I'd seen the cute bee medal splashed on social media in previous years, and since Bread & Honey was part of the OMA Road Race series for 2017, I started looking into the race. I felt like I still had some mileage training from Goodlife and Ragnar and started wondering if I could pull off a 15K PB.
It had been several years since I'd had a real attempt at this distance. I'd run the RBC Race for the Kids 15K in 2015 and 2016, but both were run for fun as an ambassador. I'd also done the NIKE Women's 15K but since I'd been recovering from a very tough race season I walked a lot during the race. My PB was actually from my first 15K race, the now defunct Midsummer's Night Race in 2014.
The morning of the race I woke up to extremely grey skies, gusting wind and pouring rain. As I drove out to Streetsville Mississauga in my cozy car I was having some regrets about signing up! After parking, I made my way to the bib pick up. I was incredibly impressed with the building that housed the race head quarters. Although it was dark and dreary, I was seeing that this was a very pretty and historic town. Bib pick up was easy. I huddled inside for a little while, then ventured out into the rain to watch the kids race come in. I was very glad to have brought along an old heat blanket from a previous race to stay warm (ish) and dry (not really). With my heat shield billowing like a cape I did an (admittedly too short) warm up. Thankfully when I was running back I could hear the announcer calling for the 15K runners.
I waited until I was in the corral before reluctantly draping my heat blanket on the corral fence. I was wearing capris and a short sleeve while others around me were in long sleeves, tights and jackets. I tend to aim for less when running in the rain figuring it is less material to get soaked and have to carry. But it was definitely WINDY and chilly. I hoped I wouldn't regret this race kit choice. I'd changed my mind several times even right before leaving that morning.
We turned west. Please don't let it be windy (or hilly), please don't let it be...UGH. Here's where the 'excuse maker' reared it's ugly head. Every potential reason for not doing well started popping into my mind. I didn't just want to walk, I wanted to reroute back to my car and not finish and never do a longer distance race again. I was both too hot and sweating in the 100% humidity, and cold from the rain. Every runner who had been wearing a jacket or long sleeve had them draped around their waists. A song that my friend Allison had recommended and then played on her iPhone speaker during the final stages of my recent half marathon came on my race playlist. Sigh. Okay. I was walking again. I started plodding again.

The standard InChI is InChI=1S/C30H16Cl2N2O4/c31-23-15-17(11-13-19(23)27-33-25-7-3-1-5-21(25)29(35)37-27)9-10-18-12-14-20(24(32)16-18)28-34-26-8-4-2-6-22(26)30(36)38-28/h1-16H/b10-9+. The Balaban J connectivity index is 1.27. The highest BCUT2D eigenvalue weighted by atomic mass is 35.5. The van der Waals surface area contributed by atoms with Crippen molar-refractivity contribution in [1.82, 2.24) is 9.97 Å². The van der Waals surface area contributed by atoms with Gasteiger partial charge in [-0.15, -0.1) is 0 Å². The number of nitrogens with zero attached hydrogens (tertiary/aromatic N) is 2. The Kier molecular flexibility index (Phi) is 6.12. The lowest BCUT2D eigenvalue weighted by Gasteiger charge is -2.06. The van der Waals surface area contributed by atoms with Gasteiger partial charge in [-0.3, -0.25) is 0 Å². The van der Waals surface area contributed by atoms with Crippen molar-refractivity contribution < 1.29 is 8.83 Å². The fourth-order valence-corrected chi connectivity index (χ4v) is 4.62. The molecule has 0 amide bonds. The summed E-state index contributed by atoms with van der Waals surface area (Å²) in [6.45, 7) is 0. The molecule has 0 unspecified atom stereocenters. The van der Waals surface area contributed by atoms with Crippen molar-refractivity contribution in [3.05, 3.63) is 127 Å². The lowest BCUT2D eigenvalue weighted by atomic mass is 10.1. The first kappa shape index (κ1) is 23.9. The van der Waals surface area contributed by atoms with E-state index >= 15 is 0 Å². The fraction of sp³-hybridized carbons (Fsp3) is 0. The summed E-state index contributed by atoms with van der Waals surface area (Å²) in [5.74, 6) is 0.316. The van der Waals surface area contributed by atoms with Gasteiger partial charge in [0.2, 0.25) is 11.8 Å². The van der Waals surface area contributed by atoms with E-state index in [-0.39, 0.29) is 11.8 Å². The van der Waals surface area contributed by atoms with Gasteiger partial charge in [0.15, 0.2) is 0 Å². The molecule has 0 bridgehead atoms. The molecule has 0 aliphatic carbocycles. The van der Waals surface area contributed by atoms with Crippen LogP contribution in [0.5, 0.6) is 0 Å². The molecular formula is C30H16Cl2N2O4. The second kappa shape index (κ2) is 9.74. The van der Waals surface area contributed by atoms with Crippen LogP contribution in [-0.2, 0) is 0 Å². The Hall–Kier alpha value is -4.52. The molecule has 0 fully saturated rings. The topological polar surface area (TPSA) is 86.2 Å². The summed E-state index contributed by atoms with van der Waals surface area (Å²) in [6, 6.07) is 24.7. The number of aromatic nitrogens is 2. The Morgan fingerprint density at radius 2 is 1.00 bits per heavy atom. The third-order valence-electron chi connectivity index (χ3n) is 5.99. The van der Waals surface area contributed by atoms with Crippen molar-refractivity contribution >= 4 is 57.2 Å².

At 10K, I'd been playing leapfrog with the same half dozen runners doing the same as me. Something suddenly seemed to click--I felt a bit better. I figured it was short lived, but I managed to find a comfortable pace again. The kilometers slowly clicked off. 11, 12, 13. I looked at my watch. I realized that if I was able to push and hold on I'd be able to PB. I pushed and held on for dear life. I could hear coach Michelle in my head telling me to go, go, go. When I finally turned south on the final stretch I looked ahead desperately for the finish. I could see the steeple of the race headquarters looming which was a good thing / bad thing. That darn steeple and then the finish banner seemed to loom FOREVER. A couple of times I purposely looked down for awhile to kill time and not be reminded of how far it was. When I looked up I SWORE someone had moved it! Finally, finally, finally the finish was there and I used whatever I had to get there.
At first I thought it was a PB, but upon looking it was a tie (if you don't count the stupid seconds!)
After wandering to recover a bit, I put on a dry shirt and watched the awards. I checked in with Lynn of the OMA and was incredibly pleased to find out that my time had resulted in an OMA Road Race Series silver medal! I'll take it! While there were a LOT of speedy runners at the race and I was very impressed with the times.